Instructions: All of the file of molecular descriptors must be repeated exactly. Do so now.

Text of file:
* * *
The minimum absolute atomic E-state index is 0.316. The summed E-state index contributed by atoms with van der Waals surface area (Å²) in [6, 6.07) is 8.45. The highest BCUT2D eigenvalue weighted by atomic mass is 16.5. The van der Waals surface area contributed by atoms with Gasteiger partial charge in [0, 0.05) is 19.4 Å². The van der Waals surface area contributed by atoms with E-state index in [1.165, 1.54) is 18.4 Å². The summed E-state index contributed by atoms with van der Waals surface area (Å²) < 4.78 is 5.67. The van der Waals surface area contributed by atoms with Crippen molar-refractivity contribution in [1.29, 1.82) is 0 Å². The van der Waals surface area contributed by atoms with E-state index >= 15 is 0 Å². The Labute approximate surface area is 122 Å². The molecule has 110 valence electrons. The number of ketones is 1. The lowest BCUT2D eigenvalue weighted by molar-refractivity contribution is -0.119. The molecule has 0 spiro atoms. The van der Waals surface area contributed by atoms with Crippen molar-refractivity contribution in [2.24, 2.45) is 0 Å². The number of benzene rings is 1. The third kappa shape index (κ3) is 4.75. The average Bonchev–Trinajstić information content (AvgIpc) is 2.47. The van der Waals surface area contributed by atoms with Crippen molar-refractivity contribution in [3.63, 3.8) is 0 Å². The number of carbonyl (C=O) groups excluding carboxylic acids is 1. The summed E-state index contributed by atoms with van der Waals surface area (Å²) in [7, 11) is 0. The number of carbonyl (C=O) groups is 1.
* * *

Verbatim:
The minimum absolute atomic E-state index is 0.316. The summed E-state index contributed by atoms with van der Waals surface area (Å²) in [6, 6.07) is 8.45. The highest BCUT2D eigenvalue weighted by atomic mass is 16.5. The van der Waals surface area contributed by atoms with Gasteiger partial charge in [0, 0.05) is 19.4 Å². The van der Waals surface area contributed by atoms with E-state index in [1.165, 1.54) is 18.4 Å². The summed E-state index contributed by atoms with van der Waals surface area (Å²) < 4.78 is 5.67. The van der Waals surface area contributed by atoms with Crippen molar-refractivity contribution in [1.29, 1.82) is 0 Å². The van der Waals surface area contributed by atoms with E-state index >= 15 is 0 Å². The Labute approximate surface area is 122 Å². The molecule has 110 valence electrons. The number of ketones is 1. The lowest BCUT2D eigenvalue weighted by molar-refractivity contribution is -0.119. The molecule has 0 spiro atoms. The van der Waals surface area contributed by atoms with Crippen molar-refractivity contribution in [2.24, 2.45) is 0 Å². The number of benzene rings is 1. The third kappa shape index (κ3) is 4.75. The average Bonchev–Trinajstić information content (AvgIpc) is 2.47. The van der Waals surface area contributed by atoms with Crippen molar-refractivity contribution in [3.63, 3.8) is 0 Å². The number of carbonyl (C=O) groups excluding carboxylic acids is 1. The summed E-state index contributed by atoms with van der Waals surface area (Å²) in [7, 11) is 0. The number of carbonyl (C=O) groups is 1.